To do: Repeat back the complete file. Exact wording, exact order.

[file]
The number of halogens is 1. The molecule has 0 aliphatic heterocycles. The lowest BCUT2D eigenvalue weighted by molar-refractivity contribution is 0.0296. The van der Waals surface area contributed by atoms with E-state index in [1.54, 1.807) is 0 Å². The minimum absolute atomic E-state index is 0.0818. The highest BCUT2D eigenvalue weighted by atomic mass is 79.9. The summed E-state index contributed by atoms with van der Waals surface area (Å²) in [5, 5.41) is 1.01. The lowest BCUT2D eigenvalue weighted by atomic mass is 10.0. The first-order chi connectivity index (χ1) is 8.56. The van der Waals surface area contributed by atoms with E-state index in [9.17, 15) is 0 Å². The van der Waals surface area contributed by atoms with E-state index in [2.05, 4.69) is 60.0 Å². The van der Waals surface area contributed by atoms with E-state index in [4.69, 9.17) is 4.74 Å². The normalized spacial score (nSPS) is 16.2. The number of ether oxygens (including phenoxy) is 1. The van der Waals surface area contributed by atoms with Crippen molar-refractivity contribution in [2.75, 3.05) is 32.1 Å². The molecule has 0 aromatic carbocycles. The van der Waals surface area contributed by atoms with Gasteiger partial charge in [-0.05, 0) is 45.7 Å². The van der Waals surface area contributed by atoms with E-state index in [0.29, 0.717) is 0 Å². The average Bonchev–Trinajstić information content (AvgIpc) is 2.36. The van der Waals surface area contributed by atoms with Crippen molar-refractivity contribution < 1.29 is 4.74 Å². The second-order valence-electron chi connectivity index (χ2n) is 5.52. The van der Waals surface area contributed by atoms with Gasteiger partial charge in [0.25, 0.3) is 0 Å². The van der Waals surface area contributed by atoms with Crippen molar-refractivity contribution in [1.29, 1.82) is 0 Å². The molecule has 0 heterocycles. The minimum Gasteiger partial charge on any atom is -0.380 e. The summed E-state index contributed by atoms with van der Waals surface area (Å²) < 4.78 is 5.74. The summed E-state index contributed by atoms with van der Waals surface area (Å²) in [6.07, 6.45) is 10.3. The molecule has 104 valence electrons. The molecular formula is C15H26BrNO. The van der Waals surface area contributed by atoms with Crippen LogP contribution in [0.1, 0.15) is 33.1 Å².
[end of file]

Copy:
The number of halogens is 1. The molecule has 0 aliphatic heterocycles. The lowest BCUT2D eigenvalue weighted by molar-refractivity contribution is 0.0296. The van der Waals surface area contributed by atoms with E-state index in [1.54, 1.807) is 0 Å². The minimum absolute atomic E-state index is 0.0818. The highest BCUT2D eigenvalue weighted by atomic mass is 79.9. The summed E-state index contributed by atoms with van der Waals surface area (Å²) in [5, 5.41) is 1.01. The lowest BCUT2D eigenvalue weighted by atomic mass is 10.0. The first-order chi connectivity index (χ1) is 8.56. The van der Waals surface area contributed by atoms with E-state index in [9.17, 15) is 0 Å². The van der Waals surface area contributed by atoms with E-state index in [2.05, 4.69) is 60.0 Å². The van der Waals surface area contributed by atoms with E-state index in [4.69, 9.17) is 4.74 Å². The normalized spacial score (nSPS) is 16.2. The number of ether oxygens (including phenoxy) is 1. The van der Waals surface area contributed by atoms with Crippen molar-refractivity contribution in [2.75, 3.05) is 32.1 Å². The molecule has 0 aromatic carbocycles. The van der Waals surface area contributed by atoms with Gasteiger partial charge in [-0.05, 0) is 45.7 Å². The van der Waals surface area contributed by atoms with E-state index in [0.29, 0.717) is 0 Å². The average Bonchev–Trinajstić information content (AvgIpc) is 2.36. The van der Waals surface area contributed by atoms with Crippen molar-refractivity contribution < 1.29 is 4.74 Å². The second-order valence-electron chi connectivity index (χ2n) is 5.52. The van der Waals surface area contributed by atoms with Gasteiger partial charge in [0.25, 0.3) is 0 Å². The van der Waals surface area contributed by atoms with Crippen molar-refractivity contribution in [1.29, 1.82) is 0 Å². The molecule has 0 heterocycles. The minimum Gasteiger partial charge on any atom is -0.380 e. The summed E-state index contributed by atoms with van der Waals surface area (Å²) < 4.78 is 5.74. The summed E-state index contributed by atoms with van der Waals surface area (Å²) in [6.07, 6.45) is 10.3. The molecule has 104 valence electrons. The molecular formula is C15H26BrNO. The van der Waals surface area contributed by atoms with Crippen LogP contribution in [0.1, 0.15) is 33.1 Å².